Thursday, November 27, 2008

The Oxygen Of Publicity.

The power of terrorists doesn't derive from military strength but, as the term suggests, from terror and fear that their attacks create. Terrorist attacks therefore need media coverage in order to be successful, and the blanket coverage of the Mumbai/Bombay attacks is unfortunately giving them a victory of sorts.

Without television as a force multiplier the events in India would just be a mob of war criminals launching attacks on civilians and then being routed when a real army shows up. Yet Television imprints images of carnage and chaos into the minds of millions of viewers worldwide, even though rationally the scale of the attacks is miniscule in global terms.

I realise that this isn't China and we cannot simply censor coverage of terrorist atrocities but the coverage should be more restrained so that even the slowest terrorists realise that they are wasting their time and their deaths won't even make the front page of the local paper.

PS. I have made this point before in 2006 and 2007.


James Higham said...

That's the ongoing dilemma, Ross.

Anonymous said...


Of course you're right. The problem is that where you have either commercial considerations (eg FoxNews, CNN) or political ones (eg BBC, Channel 4 [1]) the temptation to broadcast the latest pictures from the scene is irresistable.

[1] the sneaking regard, if not for the methods then certainly for the objectives/beliefs (anti-US, anti-Israeli, anti-Jew, anti-capitalist) of Islamic terrorists, fuels the desire of the BBC and Channel 4 to give as much publicity to these outrages as the overtly commercial channels. For instance, the reluctance of the BBC to use the word "terrorists" for the perpetrators of . er . terrorism by Islamists (OK Moslems to you and me) well illustrates its mindset.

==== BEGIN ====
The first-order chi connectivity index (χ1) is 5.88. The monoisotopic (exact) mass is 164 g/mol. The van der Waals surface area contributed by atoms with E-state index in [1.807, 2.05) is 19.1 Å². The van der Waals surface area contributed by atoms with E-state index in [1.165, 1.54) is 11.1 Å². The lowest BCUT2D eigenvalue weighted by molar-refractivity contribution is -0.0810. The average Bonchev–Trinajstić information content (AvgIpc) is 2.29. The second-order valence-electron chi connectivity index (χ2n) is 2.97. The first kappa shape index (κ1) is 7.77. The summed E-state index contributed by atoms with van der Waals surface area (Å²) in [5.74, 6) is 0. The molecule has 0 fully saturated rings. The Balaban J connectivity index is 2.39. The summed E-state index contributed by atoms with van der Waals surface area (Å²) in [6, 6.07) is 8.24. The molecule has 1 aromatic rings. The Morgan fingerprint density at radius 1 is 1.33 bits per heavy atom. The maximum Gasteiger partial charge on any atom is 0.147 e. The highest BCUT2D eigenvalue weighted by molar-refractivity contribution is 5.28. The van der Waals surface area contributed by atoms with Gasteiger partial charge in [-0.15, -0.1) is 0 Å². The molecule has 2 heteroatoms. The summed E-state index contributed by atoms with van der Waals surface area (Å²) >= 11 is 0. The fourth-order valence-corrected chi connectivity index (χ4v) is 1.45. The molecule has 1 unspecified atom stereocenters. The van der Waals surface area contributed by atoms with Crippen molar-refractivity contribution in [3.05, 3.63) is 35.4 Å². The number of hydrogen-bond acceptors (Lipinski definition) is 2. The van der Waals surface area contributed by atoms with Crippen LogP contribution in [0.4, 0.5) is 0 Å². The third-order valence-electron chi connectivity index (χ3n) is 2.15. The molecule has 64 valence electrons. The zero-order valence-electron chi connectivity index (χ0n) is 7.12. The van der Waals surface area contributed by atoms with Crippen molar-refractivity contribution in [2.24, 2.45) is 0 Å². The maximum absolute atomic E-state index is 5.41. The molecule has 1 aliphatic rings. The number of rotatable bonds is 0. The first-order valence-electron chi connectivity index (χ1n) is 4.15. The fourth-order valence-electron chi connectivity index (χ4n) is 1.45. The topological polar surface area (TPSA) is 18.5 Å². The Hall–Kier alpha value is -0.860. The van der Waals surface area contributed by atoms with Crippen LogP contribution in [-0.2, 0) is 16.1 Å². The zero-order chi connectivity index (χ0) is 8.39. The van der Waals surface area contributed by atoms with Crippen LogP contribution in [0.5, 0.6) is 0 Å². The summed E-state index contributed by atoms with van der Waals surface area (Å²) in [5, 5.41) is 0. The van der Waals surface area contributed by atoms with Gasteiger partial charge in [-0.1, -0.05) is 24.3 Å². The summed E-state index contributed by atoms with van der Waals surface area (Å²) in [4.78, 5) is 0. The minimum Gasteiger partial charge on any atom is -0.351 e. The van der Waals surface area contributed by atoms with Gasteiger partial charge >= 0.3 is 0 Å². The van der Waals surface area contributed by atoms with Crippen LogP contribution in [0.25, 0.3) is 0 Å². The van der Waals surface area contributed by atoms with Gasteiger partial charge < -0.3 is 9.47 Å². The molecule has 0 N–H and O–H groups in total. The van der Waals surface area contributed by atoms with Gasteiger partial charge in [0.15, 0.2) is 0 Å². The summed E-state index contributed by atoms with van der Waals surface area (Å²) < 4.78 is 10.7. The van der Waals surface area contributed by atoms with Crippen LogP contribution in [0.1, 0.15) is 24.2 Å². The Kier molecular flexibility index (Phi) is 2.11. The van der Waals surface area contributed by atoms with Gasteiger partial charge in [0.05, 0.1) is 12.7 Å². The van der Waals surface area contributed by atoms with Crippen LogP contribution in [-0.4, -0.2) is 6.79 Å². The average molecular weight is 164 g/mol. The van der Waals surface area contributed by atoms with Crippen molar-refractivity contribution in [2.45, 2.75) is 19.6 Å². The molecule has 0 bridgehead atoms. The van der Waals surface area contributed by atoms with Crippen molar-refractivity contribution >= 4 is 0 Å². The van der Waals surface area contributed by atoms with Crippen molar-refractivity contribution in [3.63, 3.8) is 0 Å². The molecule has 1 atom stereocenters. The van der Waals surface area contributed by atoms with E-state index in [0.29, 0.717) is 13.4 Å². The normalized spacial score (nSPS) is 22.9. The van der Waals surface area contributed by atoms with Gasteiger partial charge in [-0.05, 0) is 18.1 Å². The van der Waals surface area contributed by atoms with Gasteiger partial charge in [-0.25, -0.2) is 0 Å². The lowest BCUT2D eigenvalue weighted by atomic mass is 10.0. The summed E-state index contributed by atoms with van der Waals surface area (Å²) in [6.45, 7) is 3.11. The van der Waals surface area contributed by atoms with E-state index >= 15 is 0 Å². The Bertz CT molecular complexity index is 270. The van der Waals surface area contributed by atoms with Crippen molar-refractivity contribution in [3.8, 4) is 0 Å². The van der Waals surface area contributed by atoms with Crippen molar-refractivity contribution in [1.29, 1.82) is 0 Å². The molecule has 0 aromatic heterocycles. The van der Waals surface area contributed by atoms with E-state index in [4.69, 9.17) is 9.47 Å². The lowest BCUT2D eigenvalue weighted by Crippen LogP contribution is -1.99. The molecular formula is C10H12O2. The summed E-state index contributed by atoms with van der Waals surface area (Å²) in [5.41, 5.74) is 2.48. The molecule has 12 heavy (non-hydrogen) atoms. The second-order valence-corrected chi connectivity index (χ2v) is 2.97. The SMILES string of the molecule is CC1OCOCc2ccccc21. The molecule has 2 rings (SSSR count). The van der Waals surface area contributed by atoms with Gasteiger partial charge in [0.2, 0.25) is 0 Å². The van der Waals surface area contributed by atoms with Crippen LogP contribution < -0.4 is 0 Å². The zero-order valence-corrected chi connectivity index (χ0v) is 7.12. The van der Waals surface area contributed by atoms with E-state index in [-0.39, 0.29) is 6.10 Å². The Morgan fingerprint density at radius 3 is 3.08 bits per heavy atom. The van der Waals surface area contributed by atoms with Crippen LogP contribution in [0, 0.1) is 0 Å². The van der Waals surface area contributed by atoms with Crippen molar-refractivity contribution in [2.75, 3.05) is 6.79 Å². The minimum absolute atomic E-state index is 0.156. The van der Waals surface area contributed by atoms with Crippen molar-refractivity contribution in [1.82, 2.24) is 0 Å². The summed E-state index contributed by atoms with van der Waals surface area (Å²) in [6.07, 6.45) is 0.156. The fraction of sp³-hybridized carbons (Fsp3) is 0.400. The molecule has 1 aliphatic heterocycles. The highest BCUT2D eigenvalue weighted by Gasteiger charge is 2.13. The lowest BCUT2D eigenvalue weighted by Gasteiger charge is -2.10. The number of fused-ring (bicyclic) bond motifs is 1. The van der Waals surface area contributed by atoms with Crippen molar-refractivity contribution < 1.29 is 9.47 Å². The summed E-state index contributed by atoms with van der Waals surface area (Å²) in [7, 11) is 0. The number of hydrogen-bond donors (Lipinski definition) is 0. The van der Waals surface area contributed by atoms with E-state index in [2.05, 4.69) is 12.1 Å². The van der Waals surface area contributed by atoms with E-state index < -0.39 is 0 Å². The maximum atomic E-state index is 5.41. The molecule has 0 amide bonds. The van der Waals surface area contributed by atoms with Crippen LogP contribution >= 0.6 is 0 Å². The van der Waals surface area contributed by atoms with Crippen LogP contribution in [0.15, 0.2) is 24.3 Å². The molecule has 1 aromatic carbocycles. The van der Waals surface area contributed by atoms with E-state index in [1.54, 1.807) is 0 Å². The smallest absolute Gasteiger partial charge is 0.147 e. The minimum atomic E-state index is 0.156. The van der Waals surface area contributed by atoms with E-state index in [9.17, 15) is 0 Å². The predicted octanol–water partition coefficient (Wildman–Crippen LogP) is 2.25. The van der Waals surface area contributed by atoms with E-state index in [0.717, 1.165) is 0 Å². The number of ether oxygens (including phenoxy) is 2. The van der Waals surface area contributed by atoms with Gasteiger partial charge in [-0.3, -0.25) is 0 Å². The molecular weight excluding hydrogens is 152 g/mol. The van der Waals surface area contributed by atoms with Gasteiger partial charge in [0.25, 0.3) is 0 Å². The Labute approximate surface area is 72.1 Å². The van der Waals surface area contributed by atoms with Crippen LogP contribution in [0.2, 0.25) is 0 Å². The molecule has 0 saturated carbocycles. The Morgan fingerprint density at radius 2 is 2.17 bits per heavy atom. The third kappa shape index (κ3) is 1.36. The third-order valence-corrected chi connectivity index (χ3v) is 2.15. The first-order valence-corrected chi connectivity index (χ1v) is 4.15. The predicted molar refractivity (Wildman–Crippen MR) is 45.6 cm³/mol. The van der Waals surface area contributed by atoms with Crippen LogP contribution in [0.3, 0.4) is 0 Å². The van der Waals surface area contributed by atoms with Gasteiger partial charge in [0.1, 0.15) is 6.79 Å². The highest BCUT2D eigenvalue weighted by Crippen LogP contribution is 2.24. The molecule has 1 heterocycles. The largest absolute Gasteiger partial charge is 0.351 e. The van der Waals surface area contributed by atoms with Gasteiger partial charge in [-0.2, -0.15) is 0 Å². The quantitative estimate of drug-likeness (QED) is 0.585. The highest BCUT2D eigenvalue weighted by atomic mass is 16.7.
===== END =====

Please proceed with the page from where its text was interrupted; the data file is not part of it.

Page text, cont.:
Anonymous said...

I heard a BBC news bulletin use the word 'terrorist' earlier this week. It was about the recently released members of the Baader Meinhof gang though not Islamists.

Anonymous said...

I'm not sure that's the issue. We live in an era when 'one man's terrorist is another man's freedom fighter', when serious commentators consider that criminals are either striking a blow against the society that excludes them or have been driven a mad by that society. In other words post modernism has created the situation in which we are incapable of finding the language in which to unequivocally condemn what has gone on.

If you compare the terrorist incidents of earlier times. eg. the Sydney Street siege or various anarchist campaigns prior to WWI then it is clear that public condemnation played its part in eliminating the problem.

In contrast today we get people saying things like 'of course I condemn terrorism BUT...'